Improving indoor air quality

Find out how to improve the air quality in your home and what to do you if you’re still getting symptoms.

Indoor air sensors

You can check the quality of the air with indoor air sensors. They can measure humidity, particulate matter (PM), air temperature, VOCs, carbon dioxide and, other gases in the air.

Based on the results, you can make choices on what to change in your home. For example, changing cleaning products if you have a high level of VOC in the air.

Take all your medicines as prescribed

If you are affected by indoor air pollution, it’s important to continue to manage your condition well to reduce your chances of having a flare-up. Remember to take all your medicines as prescribed and follow your self-management plan.

Keep rooms well-aired

Open your windows for 5 to 10 minutes several times a day if you can, especially if you’re cooking or using the shower. Keeping your space well-aired is especially important if you’re having building work done. Keeping your windows open also reduces risks from viruses, such as the coronavirus.

If you live in a highly polluted area, check the air pollution levels before opening windows.

Some people find that air filters help with symptoms triggered by dust mites or mould. Air filters won’t remove all allergens though.

Use allergy friendly or chemical-free products

Allergy friendly and chemical-free products have lower levels of VOCs and are usually fragrance-free. You may also benefit from using solid products, like roll-on deodorant. Unlike sprays, these won’t get into the air for you to breathe in.

Prevent condensation

If you can, dry washing outside or use a tumble dryer. If you can’t do that, try a well-aired room or airing cupboard.

You could also try using an extraction fan in the kitchen and bathroom. This will prevent damp and mould.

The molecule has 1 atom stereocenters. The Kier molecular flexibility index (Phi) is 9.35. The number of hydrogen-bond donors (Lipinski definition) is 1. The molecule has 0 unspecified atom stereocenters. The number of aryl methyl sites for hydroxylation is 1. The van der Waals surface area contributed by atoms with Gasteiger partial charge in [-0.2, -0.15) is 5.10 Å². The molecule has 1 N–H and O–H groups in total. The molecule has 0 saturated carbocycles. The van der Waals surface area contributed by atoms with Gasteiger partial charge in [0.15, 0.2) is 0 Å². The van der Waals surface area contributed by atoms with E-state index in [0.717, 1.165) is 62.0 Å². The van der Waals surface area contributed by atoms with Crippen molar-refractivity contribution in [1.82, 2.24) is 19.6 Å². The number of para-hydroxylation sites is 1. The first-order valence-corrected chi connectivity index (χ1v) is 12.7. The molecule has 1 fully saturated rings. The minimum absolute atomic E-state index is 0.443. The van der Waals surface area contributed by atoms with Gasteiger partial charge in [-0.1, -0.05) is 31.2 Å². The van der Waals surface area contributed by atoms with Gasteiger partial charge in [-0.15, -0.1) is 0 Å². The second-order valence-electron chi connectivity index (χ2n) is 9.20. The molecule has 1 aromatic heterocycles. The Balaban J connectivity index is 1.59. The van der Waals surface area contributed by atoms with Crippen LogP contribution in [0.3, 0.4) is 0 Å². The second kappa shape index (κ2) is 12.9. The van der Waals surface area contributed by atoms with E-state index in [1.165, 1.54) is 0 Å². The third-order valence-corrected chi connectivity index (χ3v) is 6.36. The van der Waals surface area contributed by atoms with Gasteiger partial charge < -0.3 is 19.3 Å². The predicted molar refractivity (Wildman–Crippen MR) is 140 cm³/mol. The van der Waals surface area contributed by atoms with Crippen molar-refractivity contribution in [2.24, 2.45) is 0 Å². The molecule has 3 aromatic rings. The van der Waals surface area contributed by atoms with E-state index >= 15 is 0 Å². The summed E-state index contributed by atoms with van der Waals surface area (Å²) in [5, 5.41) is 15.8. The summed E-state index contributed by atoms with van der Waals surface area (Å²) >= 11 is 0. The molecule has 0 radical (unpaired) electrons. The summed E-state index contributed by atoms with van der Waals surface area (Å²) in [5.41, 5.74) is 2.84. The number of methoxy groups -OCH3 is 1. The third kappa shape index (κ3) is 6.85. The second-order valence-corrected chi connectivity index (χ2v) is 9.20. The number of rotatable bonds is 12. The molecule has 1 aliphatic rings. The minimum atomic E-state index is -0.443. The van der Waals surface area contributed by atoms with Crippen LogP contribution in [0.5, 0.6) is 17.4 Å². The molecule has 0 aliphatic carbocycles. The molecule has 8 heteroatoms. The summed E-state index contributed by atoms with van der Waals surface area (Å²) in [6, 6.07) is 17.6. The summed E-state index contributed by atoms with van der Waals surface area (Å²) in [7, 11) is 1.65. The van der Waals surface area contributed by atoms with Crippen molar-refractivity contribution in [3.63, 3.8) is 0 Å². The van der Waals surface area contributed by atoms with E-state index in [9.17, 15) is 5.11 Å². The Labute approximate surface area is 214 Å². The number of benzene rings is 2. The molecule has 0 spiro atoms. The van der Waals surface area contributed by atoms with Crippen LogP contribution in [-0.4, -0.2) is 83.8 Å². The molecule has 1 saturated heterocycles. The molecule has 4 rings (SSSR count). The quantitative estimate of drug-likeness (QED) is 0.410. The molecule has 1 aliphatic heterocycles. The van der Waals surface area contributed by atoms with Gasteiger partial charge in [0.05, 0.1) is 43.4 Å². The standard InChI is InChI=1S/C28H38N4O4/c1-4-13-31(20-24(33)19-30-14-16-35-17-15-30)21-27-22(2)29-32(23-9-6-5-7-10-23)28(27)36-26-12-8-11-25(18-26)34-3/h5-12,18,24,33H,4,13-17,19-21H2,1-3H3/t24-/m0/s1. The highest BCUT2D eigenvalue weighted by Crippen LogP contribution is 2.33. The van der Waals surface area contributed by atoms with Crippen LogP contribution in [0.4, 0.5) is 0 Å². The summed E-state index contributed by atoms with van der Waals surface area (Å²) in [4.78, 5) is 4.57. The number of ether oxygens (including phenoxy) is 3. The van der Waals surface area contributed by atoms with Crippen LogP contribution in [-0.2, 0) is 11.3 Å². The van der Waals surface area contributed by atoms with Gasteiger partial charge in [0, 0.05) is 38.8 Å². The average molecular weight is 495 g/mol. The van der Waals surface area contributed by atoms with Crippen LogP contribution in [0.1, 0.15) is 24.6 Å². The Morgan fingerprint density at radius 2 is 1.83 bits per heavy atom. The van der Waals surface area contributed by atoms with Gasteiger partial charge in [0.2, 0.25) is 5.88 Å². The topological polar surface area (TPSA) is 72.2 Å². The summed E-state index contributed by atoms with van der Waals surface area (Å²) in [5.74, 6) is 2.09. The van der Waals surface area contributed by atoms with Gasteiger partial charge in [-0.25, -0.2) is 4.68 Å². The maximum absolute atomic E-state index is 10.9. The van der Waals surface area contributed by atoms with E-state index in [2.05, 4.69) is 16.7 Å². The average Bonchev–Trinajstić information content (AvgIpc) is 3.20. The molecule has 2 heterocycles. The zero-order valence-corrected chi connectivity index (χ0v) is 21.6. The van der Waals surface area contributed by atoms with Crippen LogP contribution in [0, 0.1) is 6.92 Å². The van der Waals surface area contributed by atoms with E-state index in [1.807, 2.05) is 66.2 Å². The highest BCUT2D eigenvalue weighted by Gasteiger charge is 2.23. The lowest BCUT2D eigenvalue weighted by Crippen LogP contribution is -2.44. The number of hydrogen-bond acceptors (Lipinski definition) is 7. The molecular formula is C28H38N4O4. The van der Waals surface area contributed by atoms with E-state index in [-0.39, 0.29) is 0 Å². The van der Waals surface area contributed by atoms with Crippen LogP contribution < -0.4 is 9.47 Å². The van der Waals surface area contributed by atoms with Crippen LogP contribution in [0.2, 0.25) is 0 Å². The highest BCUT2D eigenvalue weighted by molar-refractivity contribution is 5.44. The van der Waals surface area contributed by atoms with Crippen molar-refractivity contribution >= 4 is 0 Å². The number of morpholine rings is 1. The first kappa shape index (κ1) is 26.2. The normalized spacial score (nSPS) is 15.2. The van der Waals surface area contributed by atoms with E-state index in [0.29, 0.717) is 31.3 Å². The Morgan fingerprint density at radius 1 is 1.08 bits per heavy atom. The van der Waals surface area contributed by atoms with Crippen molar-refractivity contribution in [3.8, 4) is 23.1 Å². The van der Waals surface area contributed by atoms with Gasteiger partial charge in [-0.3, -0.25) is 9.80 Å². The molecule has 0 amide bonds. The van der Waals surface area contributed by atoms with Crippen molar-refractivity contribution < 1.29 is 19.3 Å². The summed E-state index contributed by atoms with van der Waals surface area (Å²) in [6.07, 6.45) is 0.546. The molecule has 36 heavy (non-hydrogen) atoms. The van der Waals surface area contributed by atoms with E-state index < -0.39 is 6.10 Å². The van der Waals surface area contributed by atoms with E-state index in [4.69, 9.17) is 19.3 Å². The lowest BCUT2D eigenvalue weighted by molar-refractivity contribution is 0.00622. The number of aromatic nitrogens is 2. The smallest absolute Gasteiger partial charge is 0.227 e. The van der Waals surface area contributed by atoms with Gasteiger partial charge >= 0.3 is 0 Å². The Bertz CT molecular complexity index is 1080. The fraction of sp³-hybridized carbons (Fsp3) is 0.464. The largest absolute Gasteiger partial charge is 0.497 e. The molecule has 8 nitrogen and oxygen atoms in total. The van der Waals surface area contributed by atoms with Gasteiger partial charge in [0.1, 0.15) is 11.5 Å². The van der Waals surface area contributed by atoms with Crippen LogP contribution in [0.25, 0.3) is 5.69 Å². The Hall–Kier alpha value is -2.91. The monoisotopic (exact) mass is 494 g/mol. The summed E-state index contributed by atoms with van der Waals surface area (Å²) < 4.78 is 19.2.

It’s also important to fix any leaks or water damage, as this will help to prevent humidity that causes condensation. By preventing condensation, you can help to prevent mould in your home.

De-humidifiers can also help to prevent condensation. However, they can make the air too dry and cause you to cough. A good de-humidifier will allow you to set a well-balanced humidity level.

Keep your home warm

By keeping your home between 18°C and 21°C in colder months, you can prevent condensation, damp, and mould.

Cost of living

We know that the cost of living crisis is affecting people across the UK. Find out how to get help with heating costs.

Keep your home smoke-free

Don’t smoke indoors and don’t allow others to smoke in your home. If you smoke, the best thing to do to improve your health is to quit. If smoke from your neighbours is affecting you, try asking them to smoke somewhere else. If you explain your situation, they may be understanding.

Use electric or gas heating

Cook and heat your home with electric and gas instead of burning wood and coal. Remember to use an extraction fan or open windows when cooking.

Vacuum regularly

Vacuum your home if you’re allergic to anything. You may even want to replace, or ask your landlord about replacing, carpets with wood or laminate flooring. Dusting with a damp cloth will help stop dust getting into your mouth and nose.

Vacuum cleaners with HEPA (High Efficiency Particulate Air) filters can trap more house dust mites than normal vacuum cleaners.

Talk to your GP if your symptoms are worse

If indoor air pollution makes the symptoms of your lung condition worse, speak to your GP or doctor.

If you’re renting, your GP or doctor can write a letter to your landlord if they believe the home you’re living in is a danger to your health. Your landlord should fix the problem if your living conditions are affecting your health and safety.

Did you find this information useful?

We use your comments to improve our information. We cannot reply to comments left on this form. If you have health concerns or need clinical advice, call our helpline on 0300 222 5800 between 9am and 5pm on a weekday or email them.

Page last reviewed:
Next review due: